This film was definitely one of the funniest we’ve seen all semester. Cheon-soo had all of these awkward comments and responses during the first half of the movie that just made us laugh. What made them awkward were little details like his tone of voice or how fast or slow he was speaking. One example of this is him saying that he gets happy for no reason when he gets a paper and pencil. However, in the second half of the movie, things were much more relaxed, natural, and less awkward. We notice Cheon-soo acting different with Hee-jeong. For example, he is more honest, and is acting more like himself. This lead to some hard moments between the two of them, like when he talked about her painting she got pretty mad. However being honest and having good communication is the core of a good relationship. We can see this in the way the two stories ended. In the first one they just kind of went their own ways, but in the second one they ended on a really good note and had a big impact on one another. Like how Hee-jeong said she would now watch all of his movies. In the first half, their relationship looked like more of a fling, but in the second half it looked like they really fell in love with one another. It’s interesting to see just how much communication affects our interactions, and even a slight change in how it’s done can leave you with a completely different outcome. I was a bit confused when the first part suddenly ended, and then the movie seemed to start over again, but once I understood what was happening, I really appreciated it. Being a Korean movie, it’s neat to see Hong Sang-soo touching on the subject of separation, almost like borders, which connects with Korea being separated into the North and South.
May 6th, 2019 at 9:17 pm
Right Now Wrong Then was a terrific movie. It was different from the other movies we have watched this semester because for the first half of the movie, the characters were very talkative and not as “natural”. Then, in the second half of the movie, they were “more honest and relaxed” like you mentioned in your article. I personally enjoyed the second half of the movie because it seemed so much more natural and they weren’t trying so hard to be someone else. One of my favorite scenes in the second half of the movie was when they got “married”, I thought it was so beautiful and they truly loved each other. I kept thinking something was going to happen between them but nothing happened. This truly is a story about two “alone” people united by a form of art, a director and a shy painter. Overall, I liked the concept for the film and the simplicity and I would recommend watching it again.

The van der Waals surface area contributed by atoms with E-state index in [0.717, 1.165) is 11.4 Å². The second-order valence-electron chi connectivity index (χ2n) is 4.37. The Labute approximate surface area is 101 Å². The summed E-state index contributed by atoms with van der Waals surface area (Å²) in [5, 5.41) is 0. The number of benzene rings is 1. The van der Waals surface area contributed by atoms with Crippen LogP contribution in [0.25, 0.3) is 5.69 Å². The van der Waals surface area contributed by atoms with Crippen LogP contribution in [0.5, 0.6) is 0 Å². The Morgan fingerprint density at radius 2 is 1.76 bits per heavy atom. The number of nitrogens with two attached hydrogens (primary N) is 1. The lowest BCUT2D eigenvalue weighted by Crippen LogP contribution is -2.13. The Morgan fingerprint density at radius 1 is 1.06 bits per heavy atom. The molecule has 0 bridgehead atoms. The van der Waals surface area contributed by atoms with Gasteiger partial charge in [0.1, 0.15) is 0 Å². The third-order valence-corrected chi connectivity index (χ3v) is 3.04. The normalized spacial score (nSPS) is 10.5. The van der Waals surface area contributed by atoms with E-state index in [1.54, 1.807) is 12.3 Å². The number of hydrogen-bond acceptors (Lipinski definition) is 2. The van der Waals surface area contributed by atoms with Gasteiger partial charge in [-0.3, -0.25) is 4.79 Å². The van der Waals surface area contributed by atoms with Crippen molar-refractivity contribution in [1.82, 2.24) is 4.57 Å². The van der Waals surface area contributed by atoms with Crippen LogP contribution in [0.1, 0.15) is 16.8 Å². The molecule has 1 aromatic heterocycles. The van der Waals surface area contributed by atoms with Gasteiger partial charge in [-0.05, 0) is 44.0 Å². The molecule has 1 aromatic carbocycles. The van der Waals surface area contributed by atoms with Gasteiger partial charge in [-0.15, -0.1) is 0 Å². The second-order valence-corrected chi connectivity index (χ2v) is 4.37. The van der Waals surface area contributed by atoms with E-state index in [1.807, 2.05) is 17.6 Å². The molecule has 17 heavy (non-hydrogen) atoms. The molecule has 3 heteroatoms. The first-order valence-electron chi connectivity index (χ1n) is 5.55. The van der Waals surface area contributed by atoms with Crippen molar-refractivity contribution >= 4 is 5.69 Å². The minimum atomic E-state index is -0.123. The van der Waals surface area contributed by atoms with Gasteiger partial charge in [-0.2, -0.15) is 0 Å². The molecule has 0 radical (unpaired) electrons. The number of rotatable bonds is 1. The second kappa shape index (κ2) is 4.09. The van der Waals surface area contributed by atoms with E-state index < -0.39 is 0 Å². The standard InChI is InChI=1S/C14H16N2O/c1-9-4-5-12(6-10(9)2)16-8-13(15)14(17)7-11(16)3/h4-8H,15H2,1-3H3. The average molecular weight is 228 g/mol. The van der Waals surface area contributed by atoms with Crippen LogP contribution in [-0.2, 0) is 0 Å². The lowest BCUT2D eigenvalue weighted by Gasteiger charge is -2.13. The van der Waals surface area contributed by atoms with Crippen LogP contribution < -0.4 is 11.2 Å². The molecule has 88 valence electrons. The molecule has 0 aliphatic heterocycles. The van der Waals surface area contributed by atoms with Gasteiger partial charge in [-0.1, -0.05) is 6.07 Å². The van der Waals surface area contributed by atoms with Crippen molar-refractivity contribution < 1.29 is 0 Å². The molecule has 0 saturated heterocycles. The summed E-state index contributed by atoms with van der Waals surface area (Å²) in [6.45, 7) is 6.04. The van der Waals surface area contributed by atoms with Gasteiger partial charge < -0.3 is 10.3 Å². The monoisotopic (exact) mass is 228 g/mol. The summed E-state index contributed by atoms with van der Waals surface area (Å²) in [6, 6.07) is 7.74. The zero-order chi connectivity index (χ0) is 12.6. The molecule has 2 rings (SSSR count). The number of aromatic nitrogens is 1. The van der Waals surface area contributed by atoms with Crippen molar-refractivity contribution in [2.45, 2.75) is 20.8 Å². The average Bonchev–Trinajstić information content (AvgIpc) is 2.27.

May 6th, 2019 at 9:49 pm
This movie differs greatly from previously watched movies in class. Though it is a genre that doesn’t often have violence, the past Korean movies that we have watched all contained lots of fighting and violence. All the others, leading up to this one, have had blood and gore but not Right Now, Wrong Then. This movie is about the relationship between two people and the idea that subtle differences can end up being quite impactful. One part that was most noticeably different in the second half was that his lecture seemed have been a success and you don’t even get to see what happens during it. In the first part he gets all emotional and is cursing when speaking in his lecture, and the audience seems off put by it. It was really a train wreck. In the second part, the night before seemed to have gone better than in the first part. The next day when he is giving his lecture you don’t get to see what he says to the people, but it isn’t hard to see that he did a good job. It’s interesting to see how the timing and use of emotion can play so differently into various situations. It’s emotion and honesty that worked best for him in the second part and seems to be what ruined his lecture in the first part. When you watch the first part Cheon-Soo is never very straight forward and doesn’t communicate too well with Hee-Jeong. For example, when they are getting dinner Cheon-Soo talks about the rings and marriage rather than in the second part where he brings up that he is married. He also says to Hee-Jeong that he wants to marry her. Another time where they choose to exclude something from the second part is the painting. He is honest about how he feels about the painting the second time and everyone watching wants to know whether or not it’s the same painting as shown in the first part, but that is something that you never get to see. Regardless that she doesn’t appreciate his criticism, she seems to like him more in the second part. It’s another reason that the second part is about honesty and being genuine. Nobody likes a brown nose yes man and the change in Cheon-Soo the second time through demonstrates that. I liked the movie overall. I thought that since the movie was going to show the same events twice that it was going to feel repetitive and annoying, but it varied enough to keep it interesting.
May 6th, 2019 at 10:02 pm